Rio Branco, Barão do (1845–1912)

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Rio Branco, Barão do (1845–1912)

Barão do Rio Branco (José Maria da Silva Paranhos Junior; b. 20 April 1845; d. 9 February 1912), Brazilian foreign minister. Rio Branco's prestige was founded on his successful settlement of frontier disputes. He was influenced forcefully by his father and namesake, the Viscount do Rio Branco, who was a noted diplomat and Conservative statesman. As a law student at São Paulo (1862) and Recife (1866) as secretary to his father during delicate diplomacy in the Río de la Plata (1869, 1870–1871), Rio Branco acquired a taste for diplomatic and military history not only of that area but of Brazil generally. He cultivated this taste over decades, first as a political journalist and deputy, then in his quiet diplomatic routine as consul in Liverpool (1876–1893). He pursued his studies and bibliophilia in the Parisian home he maintained for his family.

Rio Branco's erudition gradually became well known among cognoscenti; when a representative for the arbitration with Argentina over the Missions area was required, Rio Branco was remembered. His celebrated commitment to painstaking research and analysis was first remarked in this case (1893–1895). Victory dispelled obscurity; first named to a more prestigious European post, he was then sent to contest Gallic claims associated with French Guiana (1898–1900). A second victory was rewarded with the ministerial position in Berlin (1900–1902), after which he became the minister of foreign affairs in the dynamic administration of Rodrigues Alves (1902–1906).

Rio Branco was a member of that administration and those that followed for an unprecedented ten years, comprising the golden age of Brazil's diplomatic prestige. From Itamaratí Palace, Rio Branco continued to orchestrate the peaceful settlement of various frontier disputes from Dutch Guiana to Uruguay. He is noted, for example, for negotiating the end to the confrontation over the upper-Amazon sources of natural rubber, a negotiation that led to the origins of the present state of Acre (1904). Rio Branco also oversaw Brazil's developing relationship with the United States. He raised the diplomatic status of Brazil's representation in Washington, D.C., and he appointed Joaquim Nabuco as the first ambassador (1905–1910) to signal appreciation of the relationship's importance.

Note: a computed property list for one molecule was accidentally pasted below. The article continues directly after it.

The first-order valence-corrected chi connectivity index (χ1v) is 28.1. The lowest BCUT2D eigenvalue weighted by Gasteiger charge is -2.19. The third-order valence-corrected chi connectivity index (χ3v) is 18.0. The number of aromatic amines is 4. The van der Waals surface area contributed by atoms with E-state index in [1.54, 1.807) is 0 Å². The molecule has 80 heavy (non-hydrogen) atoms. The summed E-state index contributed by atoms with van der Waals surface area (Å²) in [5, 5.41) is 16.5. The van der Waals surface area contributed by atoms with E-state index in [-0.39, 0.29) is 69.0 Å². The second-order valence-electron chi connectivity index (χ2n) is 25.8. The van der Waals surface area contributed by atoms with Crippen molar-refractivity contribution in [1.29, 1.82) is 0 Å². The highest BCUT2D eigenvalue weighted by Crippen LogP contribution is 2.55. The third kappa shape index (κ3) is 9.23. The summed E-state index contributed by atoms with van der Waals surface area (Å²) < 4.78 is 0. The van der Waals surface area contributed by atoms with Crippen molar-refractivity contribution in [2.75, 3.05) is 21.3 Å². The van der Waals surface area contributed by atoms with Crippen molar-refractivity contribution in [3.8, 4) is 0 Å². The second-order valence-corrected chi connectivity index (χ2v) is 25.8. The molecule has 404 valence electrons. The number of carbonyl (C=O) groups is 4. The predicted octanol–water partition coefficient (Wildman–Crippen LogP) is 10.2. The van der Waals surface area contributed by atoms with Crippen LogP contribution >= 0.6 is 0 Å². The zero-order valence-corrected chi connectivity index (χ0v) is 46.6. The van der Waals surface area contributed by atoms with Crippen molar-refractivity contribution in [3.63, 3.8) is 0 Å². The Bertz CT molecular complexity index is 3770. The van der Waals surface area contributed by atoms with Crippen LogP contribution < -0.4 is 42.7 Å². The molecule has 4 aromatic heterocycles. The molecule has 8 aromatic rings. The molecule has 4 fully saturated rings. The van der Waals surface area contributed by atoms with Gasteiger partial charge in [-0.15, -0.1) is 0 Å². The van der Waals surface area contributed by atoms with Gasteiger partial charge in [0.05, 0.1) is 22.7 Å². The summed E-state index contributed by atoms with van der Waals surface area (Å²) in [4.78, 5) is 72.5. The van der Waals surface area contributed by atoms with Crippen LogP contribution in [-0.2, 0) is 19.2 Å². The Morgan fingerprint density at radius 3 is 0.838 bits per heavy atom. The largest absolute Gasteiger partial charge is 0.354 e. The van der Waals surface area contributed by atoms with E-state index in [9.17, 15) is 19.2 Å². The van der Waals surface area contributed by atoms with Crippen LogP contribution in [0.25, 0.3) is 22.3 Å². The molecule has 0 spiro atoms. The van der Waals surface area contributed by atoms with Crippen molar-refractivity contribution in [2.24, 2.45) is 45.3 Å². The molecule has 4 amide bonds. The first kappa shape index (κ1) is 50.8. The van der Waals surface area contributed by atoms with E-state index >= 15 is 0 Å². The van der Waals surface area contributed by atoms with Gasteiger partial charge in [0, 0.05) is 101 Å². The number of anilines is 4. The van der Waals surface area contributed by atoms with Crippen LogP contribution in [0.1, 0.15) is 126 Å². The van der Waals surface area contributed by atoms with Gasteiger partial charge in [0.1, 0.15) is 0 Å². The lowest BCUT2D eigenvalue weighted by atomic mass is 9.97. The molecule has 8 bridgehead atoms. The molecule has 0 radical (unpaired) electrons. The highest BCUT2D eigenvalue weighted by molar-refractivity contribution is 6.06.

While Argentina saw itself as a hemispheric rival of the United States, Brazil preferred the role of junior partner. Brazil supported the Pan-American movement, whose Third Conference was held in Rio de Janeiro in 1906. Rio Branco is famed for his successful projection of Brazil's image as a "civilized" nation during this era of Eurocentric imperialism. He did this by attracting the nation's cultivated elite to diplomacy, by ensuring Brazil's inclusion at international meetings, by encouraging celebrated foreigners to travel to Brazil, and by promoting positive reports of the country and its past. His triumphs brought him a singular popularity which, like his books and maps, surrounded him in the cluttered Itamaratí apartment in which he died.

See alsoAcre; Pan-Americanism.


Raul Do Rio-Branco, Reminiscencias do Barão do Rio-Branco (1942).

Álvaro Lins, Rio Branco (1945).

Carolina Nabuco, The Life of Joaquim Nabuco (1950).

Luís Viana, A vida do Barão do Rio Branco (1959).

E. Bradford Burns, The Unwritten Alliance (1966).

Additional Bibliography

Lins, Alvaro. Rio Branco, o Barão do Rio Branco: Biografia pessoal e história política: texto completo. São Paulo: Editora Alfa Omega, 1996.

Moura, Cristina Patriota de. Rio Branco, a monarquía e a república. Rio de Janeiro: FGV, 2003.

Ricupero, Rubens. Rio Branco: O Brasil no mundo. Rio de Janeiro: Petrobrás, 2000.

                                    Jeffrey D. Needell